KNAC.COM: Lenny Wolf isn’t part of the 30th Anniversary Tour. I assume he owns the name? How did you strike up a deal to use the name for this tour?

KOTTAK: I started talking to Lenny as far back as 2008 about doing KINGDOM COME again. SCORPIONS were winding down and I began to plan for what happened after the tour ended. So we released Sting In The Tail shortly thereafter, we announced a ‘farewell tour’ and we were going to go around the world and say goodbye to all our fans. And we did for a close to three years! [laughs] So fast forward a few years and Lenny, the rest of the guys and I get back together, we talk, we rehearse, we had dinner together, things are going great! Then I get a call from SCORPIONS’ management saying, “James, We know you’re doing PLANET ROCK, KOTTAK and KINGDOM COME. Can you not do that? We have decided not to say farewell and SCORPIONS will be doing another album and tour.” The good news was that we went into the studio and we did Return To Forever and another three years of touring. My allegiance was to SCORPIONS and I pulled the plug on everything else that I was working on, including KINGDOM COME. I wasn’t happy about that, but that’s how it goes. In that time, Lenny decided to retire from music and he’s living in Hamburg, Germany and enjoying life. We’re friends, we still talk and we’ll see each other again soon, I’m sure.

KNAC.COM: Were there auditions for the gig or did you feel that Keith was the guy for the gig? You and Keith both worked with Ronnie Montrose.

KOTTAK: Funny enough, when I got the deal with WILD HORSES on Atlantic Records, this was right after KINGDOM COME ended. WILD HORSES auditioned something like 50 singers, my pick to front the band was Keith St. John by the rest of the guys and our producer. I have always liked Keith St. John. I performed a song with Ronnie Montrose live once and Keith St. John was the singer! I’ve seen him doing stuff with LYNCH MOB and that’s no easy gig! He can sing just about anything, you will see that with KINGDOM COME. I can’t wait for the fans to see this band!

KNAC.COM: Moving forward would you like to record new music with the guys or will this end once the anniversary dates are over?

KOTTAK: You asked earlier about ‘the deal’ with Lenny and the ownership of the name. I can’t disclose details, but he gave us his blessing to move forward. We would like to and will do new music, but there is a wait period for us to be able to do that. I’m totally okay with that for the time being. Right now we’re going out, doing some shows, we’re testing the waters, we’re reconnecting with fans and guys like you.

KNAC.COM: Going back MONTROSE, you were featured on the Mean album, which also featured Johnny Edwards. How did you meet Ronnie and what was it like working with him?

KOTTAK: I’m originally from Louisville, Kentucky and my band had opened for Ronnie Montrose. My manager setup like 15 dates supporting Ronnie and being that I was such a huge fan it was like a dream come true.

About a month after the tour ended, I received a phone call. I answered and the person on the other line said, “James?! This is Ronnie!” I said, “Ronnie, who?” He answered, “Ronnie Montrose, numbnuts!” [laughs] He went on to say that he wanted me to play on his upcoming album, which was MONTROSE Mean. A month later I had tapes of the songs, then he flew me out to San Francisco to record the album.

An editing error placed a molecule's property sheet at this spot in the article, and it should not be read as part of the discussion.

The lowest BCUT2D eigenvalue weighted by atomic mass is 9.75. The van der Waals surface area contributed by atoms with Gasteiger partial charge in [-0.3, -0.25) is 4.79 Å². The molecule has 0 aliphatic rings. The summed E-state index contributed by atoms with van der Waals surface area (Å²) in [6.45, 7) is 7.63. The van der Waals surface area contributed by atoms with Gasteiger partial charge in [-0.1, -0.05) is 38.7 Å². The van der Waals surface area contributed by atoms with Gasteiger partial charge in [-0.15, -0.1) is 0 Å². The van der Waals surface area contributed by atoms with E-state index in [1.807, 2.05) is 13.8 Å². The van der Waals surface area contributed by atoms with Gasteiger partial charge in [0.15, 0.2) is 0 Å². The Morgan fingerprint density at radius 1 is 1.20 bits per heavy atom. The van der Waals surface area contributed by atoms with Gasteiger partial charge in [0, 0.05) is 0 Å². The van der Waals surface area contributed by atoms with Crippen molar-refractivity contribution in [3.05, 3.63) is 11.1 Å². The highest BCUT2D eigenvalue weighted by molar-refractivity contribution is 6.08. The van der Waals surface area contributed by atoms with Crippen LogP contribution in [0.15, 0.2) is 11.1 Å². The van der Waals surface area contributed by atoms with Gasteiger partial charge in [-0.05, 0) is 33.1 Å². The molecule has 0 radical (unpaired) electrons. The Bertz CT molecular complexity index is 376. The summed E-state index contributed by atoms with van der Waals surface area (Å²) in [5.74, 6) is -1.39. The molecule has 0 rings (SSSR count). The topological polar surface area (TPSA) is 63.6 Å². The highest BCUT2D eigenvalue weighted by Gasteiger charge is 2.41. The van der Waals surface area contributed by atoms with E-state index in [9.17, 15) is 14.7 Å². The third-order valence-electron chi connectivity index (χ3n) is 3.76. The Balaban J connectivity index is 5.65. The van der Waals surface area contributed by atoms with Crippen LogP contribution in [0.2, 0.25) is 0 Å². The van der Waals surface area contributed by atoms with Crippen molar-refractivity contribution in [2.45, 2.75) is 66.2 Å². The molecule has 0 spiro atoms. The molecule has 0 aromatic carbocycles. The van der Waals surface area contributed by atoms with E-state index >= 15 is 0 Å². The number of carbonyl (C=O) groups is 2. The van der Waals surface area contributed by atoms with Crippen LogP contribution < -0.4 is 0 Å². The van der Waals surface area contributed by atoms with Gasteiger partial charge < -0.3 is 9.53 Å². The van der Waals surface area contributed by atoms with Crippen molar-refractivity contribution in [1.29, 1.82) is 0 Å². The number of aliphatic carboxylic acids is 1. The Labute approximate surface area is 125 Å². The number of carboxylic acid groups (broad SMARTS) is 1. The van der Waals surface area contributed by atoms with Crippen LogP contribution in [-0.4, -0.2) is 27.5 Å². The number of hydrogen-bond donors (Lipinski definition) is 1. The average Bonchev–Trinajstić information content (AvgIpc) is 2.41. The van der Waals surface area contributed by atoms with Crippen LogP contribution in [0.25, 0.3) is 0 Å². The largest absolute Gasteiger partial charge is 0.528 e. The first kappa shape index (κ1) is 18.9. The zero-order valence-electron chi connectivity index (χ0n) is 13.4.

KNAC.COM: Johnny Edwards was also in WILD HORSES with you and [guitarist] Rick Steier. He left before you cut the Bareback album. How much was he missed on the end product? He went off to work with Mick Jones in FOREIGNER, I believe.

KOTTAK: Yeah, Mick needed a singer and he snatched Johnny from us. The Bareback album turned out a bit too ‘commercial’ than I would have liked. I was envisioning a ‘heavier’ version of THE BLACK CROWES. I would have liked to have been a bit ‘bluesier’. I’m still pretty proud of that album.

KNAC.COM: You came on board with SCORPIONS, I believe in 1996 when they went out to support the Pure Instinct album. How did you get the call? I know there was some history with the guys, since KINGDOM COME and SCORPIONS were on the Monsters of Rock Tour in 1988.

KOTTAK: While, I wasn’t featured on Pure Instinct, I was sent some tapes and cut some tracks in 1995, but they were on a deadline and they went with a session drummer for that album. Keith Olsen had worked with SCORPIONS [Crazy World], right before he did the WILD HORSES album and like you said I knew the guys from ‘The Monsters’ tour we did. I also worked with MCCAULEY SCHENKER GROUP [1992] and also did some work with WARRANT

KNAC.COM: That’s right!

KOTTAK: Yeah, I did the Ultraphobic [1995] album. That’s still one of my favorite albums that I have ever worked on. Rick [Steier], Jani [Lane] and I wrote a lot of songs together for that album. Where I’m going with this is that I finished my time with WARRANT and was concentrating on my solo band KOTTAK. I received a call from a guy with an English accent who stated that he represented SCORPIONS and said “SCORPIONS are looking for a drummer and I’m calling you to find out of you’re interested in coming to meet with them and checking things out?” I said, “Of course!” I went there and they were checking out a lot of drummers, they had witnessed my playing multiple times from ‘The Monsters’ shows and Keith [Olsen] highly recommended me. It just happened so fast, I was there for 21 years! Those guys are still friends, I saw them a week ago, it was great to catch up with all of them. They’re just awesome people.

KNAC.COM: A number of years back, there was a trailer for a James Kottak documentary. It has the running title of Rock ‘N’ Roll Forever. Was that ever completed? How much footage was shot for that?

KOTTAK: There’s a lot of footage that was shot for that. It was meant to be a behind the scenes look at my life and where I was at that point in time. Unfortunately, I had a falling out with the producer and the thing never materialized. About a year into shooting my documentary, SCORPIONS began to shoot the documentary Forever And A Day. So, then it really didn’t make sense. What was I going to do? Release mine to compete with theirs? It didn’t make sense.

KNAC.COM: If James Kottak decided to write a biography what would it be titled?

KOTTAK: Funny you should mention this, I have written stuff for a book. That’s a project for another day. What would I call it? I would like to call it 33 Days. I could simply call it Rock & Roll Forever! It’s already across my back! [bursts into laughter]